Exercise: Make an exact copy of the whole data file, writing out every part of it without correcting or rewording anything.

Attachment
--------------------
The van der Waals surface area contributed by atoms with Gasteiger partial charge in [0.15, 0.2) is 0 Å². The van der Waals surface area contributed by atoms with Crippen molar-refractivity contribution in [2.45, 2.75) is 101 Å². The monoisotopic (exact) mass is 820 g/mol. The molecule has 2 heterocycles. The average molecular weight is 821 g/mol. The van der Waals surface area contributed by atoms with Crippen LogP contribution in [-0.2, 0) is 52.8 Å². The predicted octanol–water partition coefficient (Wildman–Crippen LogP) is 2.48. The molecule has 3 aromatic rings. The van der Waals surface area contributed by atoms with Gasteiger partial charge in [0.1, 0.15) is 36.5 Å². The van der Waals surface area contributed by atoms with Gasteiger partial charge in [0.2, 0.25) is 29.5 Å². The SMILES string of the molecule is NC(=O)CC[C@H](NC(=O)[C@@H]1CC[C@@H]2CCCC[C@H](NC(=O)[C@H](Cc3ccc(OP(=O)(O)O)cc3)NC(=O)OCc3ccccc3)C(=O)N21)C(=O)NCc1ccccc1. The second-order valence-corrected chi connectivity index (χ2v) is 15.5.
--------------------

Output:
The van der Waals surface area contributed by atoms with Gasteiger partial charge in [0.15, 0.2) is 0 Å². The van der Waals surface area contributed by atoms with Crippen molar-refractivity contribution in [2.45, 2.75) is 101 Å². The monoisotopic (exact) mass is 820 g/mol. The molecule has 2 heterocycles. The average molecular weight is 821 g/mol. The van der Waals surface area contributed by atoms with Crippen LogP contribution in [-0.2, 0) is 52.8 Å². The predicted octanol–water partition coefficient (Wildman–Crippen LogP) is 2.48. The molecule has 3 aromatic rings. The van der Waals surface area contributed by atoms with Gasteiger partial charge in [0.1, 0.15) is 36.5 Å². The van der Waals surface area contributed by atoms with Gasteiger partial charge in [0.2, 0.25) is 29.5 Å². The SMILES string of the molecule is NC(=O)CC[C@H](NC(=O)[C@@H]1CC[C@@H]2CCCC[C@H](NC(=O)[C@H](Cc3ccc(OP(=O)(O)O)cc3)NC(=O)OCc3ccccc3)C(=O)N21)C(=O)NCc1ccccc1. The second-order valence-corrected chi connectivity index (χ2v) is 15.5.